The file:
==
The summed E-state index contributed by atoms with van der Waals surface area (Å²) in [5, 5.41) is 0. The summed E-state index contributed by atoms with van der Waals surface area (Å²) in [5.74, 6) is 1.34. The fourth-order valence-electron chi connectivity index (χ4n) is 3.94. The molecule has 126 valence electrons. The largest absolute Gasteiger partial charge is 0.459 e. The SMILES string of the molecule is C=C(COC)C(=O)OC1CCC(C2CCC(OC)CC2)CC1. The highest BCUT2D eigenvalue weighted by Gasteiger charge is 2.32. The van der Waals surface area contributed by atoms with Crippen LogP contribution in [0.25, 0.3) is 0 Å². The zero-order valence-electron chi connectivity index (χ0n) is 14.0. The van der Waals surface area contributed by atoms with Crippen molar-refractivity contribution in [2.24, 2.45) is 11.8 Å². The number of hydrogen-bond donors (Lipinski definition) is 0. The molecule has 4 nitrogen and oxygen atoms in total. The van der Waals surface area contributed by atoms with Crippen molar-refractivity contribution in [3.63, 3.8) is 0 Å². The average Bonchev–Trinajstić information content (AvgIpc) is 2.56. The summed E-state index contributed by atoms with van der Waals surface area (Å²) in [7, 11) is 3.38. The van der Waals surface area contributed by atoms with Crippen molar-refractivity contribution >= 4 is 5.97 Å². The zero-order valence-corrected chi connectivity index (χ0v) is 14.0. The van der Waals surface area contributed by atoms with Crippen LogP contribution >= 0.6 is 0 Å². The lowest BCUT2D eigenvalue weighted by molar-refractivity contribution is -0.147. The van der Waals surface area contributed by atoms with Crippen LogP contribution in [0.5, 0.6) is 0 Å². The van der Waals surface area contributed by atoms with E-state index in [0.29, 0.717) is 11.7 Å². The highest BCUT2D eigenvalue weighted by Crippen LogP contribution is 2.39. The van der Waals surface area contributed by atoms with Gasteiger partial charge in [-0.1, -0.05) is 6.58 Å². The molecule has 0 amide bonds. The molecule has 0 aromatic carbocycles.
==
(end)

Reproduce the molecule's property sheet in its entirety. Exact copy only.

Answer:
The summed E-state index contributed by atoms with van der Waals surface area (Å²) in [5, 5.41) is 0. The summed E-state index contributed by atoms with van der Waals surface area (Å²) in [5.74, 6) is 1.34. The fourth-order valence-electron chi connectivity index (χ4n) is 3.94. The molecule has 126 valence electrons. The largest absolute Gasteiger partial charge is 0.459 e. The SMILES string of the molecule is C=C(COC)C(=O)OC1CCC(C2CCC(OC)CC2)CC1. The highest BCUT2D eigenvalue weighted by Gasteiger charge is 2.32. The van der Waals surface area contributed by atoms with Crippen LogP contribution in [0.25, 0.3) is 0 Å². The zero-order valence-electron chi connectivity index (χ0n) is 14.0. The van der Waals surface area contributed by atoms with Crippen molar-refractivity contribution in [2.24, 2.45) is 11.8 Å². The number of hydrogen-bond donors (Lipinski definition) is 0. The molecule has 4 nitrogen and oxygen atoms in total. The van der Waals surface area contributed by atoms with Crippen molar-refractivity contribution in [3.63, 3.8) is 0 Å². The average Bonchev–Trinajstić information content (AvgIpc) is 2.56. The summed E-state index contributed by atoms with van der Waals surface area (Å²) in [7, 11) is 3.38. The van der Waals surface area contributed by atoms with Crippen molar-refractivity contribution >= 4 is 5.97 Å². The zero-order valence-corrected chi connectivity index (χ0v) is 14.0. The van der Waals surface area contributed by atoms with Crippen LogP contribution >= 0.6 is 0 Å². The lowest BCUT2D eigenvalue weighted by molar-refractivity contribution is -0.147. The van der Waals surface area contributed by atoms with Crippen LogP contribution in [0.5, 0.6) is 0 Å². The van der Waals surface area contributed by atoms with E-state index in [0.29, 0.717) is 11.7 Å². The highest BCUT2D eigenvalue weighted by Crippen LogP contribution is 2.39. The van der Waals surface area contributed by atoms with Gasteiger partial charge in [-0.1, -0.05) is 6.58 Å². The molecule has 0 amide bonds. The molecule has 0 aromatic carbocycles.